The highlight of Ethan's trip up until today had been visits to a dingy Perkins in the middle of nowhere, the GPS leading us down streets lit only by the stars and moon and the occasional lights of other cars. Something about a small town breakfast-all-day joint makes you feel a little bit at peace, or something, your kid in half-pajamas, half-real clothing after a water bottle spill, laughing and reveling in the fact that this restaurant won't take no for an answer on serving up two chocolate chip cookies with every kids meal. "Two! Cookies!" Ethan laughed in between bites of gooey chocolatey goodness. It made the trip seem a little less disastrous, my child covered in cookie crumbs and giggling to the point of hiccups, my husband there for long enough to break up the monotony of being apart. Which we are again, because he had to leave back home for a few days of work and won't be back for a couple of days.

Today we found a farm in a city we'd never heard of before. On the drive there, Ethan asked if he could feed the baby animals some milk which seemed like a weird request until he was given the opportunity to feed a baby goat with a bottle. The rest of the farm visit was spent seeing (and snuggling) some super cute animals and every last piece of stress and disaster from the past few days sort of melted away. It was the family time I think we all needed to throw us back on track, even in a house that isn't home, even with a kid who insists that two a.m. is a perfectly fine wake-up time because we're on vacation so why shouldn't it be? I hadn't intended to take such time away from blogging but sometimes life has other plans. And chaos ensues. And my laptop has giant cracks in the screen so I can only see a good sixty percent of what I'm even typing, so there's that. But bear with me because I'm finding my groove and, provided temporary rural living and doesn't kill me, I'll be back to some variation of normal soon.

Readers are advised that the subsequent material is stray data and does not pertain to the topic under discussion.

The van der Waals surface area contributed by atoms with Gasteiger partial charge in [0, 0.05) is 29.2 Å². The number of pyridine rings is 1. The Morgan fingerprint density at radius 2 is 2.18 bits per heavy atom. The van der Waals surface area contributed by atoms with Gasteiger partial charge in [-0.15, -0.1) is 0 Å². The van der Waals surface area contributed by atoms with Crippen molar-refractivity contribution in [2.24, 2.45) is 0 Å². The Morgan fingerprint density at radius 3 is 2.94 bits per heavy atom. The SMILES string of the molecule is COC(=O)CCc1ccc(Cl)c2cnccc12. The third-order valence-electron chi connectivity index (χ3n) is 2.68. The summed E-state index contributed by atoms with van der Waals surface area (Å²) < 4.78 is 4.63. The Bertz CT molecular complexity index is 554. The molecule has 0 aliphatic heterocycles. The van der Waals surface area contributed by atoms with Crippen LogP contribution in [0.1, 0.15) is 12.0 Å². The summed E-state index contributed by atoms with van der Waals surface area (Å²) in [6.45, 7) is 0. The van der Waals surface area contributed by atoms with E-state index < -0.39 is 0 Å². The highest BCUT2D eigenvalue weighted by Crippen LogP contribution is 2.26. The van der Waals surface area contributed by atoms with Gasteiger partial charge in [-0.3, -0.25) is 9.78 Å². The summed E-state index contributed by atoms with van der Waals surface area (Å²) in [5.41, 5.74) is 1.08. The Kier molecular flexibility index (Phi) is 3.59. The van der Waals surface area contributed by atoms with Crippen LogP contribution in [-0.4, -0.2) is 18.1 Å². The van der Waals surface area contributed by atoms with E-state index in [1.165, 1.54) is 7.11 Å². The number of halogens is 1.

cooking with toddlers: baked holiday tortilla chips

When Ethan was finally starting to feel better, he began readily asking for snacks again. And everything had to, of course, be holiday themed because I dug my own hole by doing this for Halloween. Now that Target is no longer "the Halloween store" and is now "the Hanukkah and Christmas store," he's slowly converted himself from skulls to snowmen. Which is great, save for the fact with him being sick, we have no food in the house. And I've hardly had time to wash my face, let alone prepare the Christmas and Hanukkah magic he's already requesting. We had some cookie cutters and a package of gluten free corn tortillas, so on a whim we decided to make baked tortilla chips.

All you need are corn tortillas, olive oil and some sea salt and black pepper (if you want). And, of course, holiday cookie cutters of which I have slim pickings. I had a dreidel, a Menorah, a mitten and something that is either a kid or a Gingerbread Man (we went with the latter). This could probably be cuter if you planned your shapes better. Regardless, Ethan loved using the cookie cutters to cut out the shapes.

Once your shapes are cut out, you just use a basting brush to brush on a little olive oil.

Once they're ready to go, pop them into an oven preheated at 350 degrees and bake for 10 minutes.

They come out crispy and cute! And perfect with guac, Ethan thought, though of course we had none. The one thing I would do differently next time is adjust bake times for bigger shapes (the mittens) versus smaller ones (the dreidels) because the smaller ones got a little crispier, but they were still the perfect snack -- and, best yet, something little chefs can do mostly on their own with a little supervision. Minus the oven part. That part is all mommy.

Related Posts Plugin for WordPress, Blogger...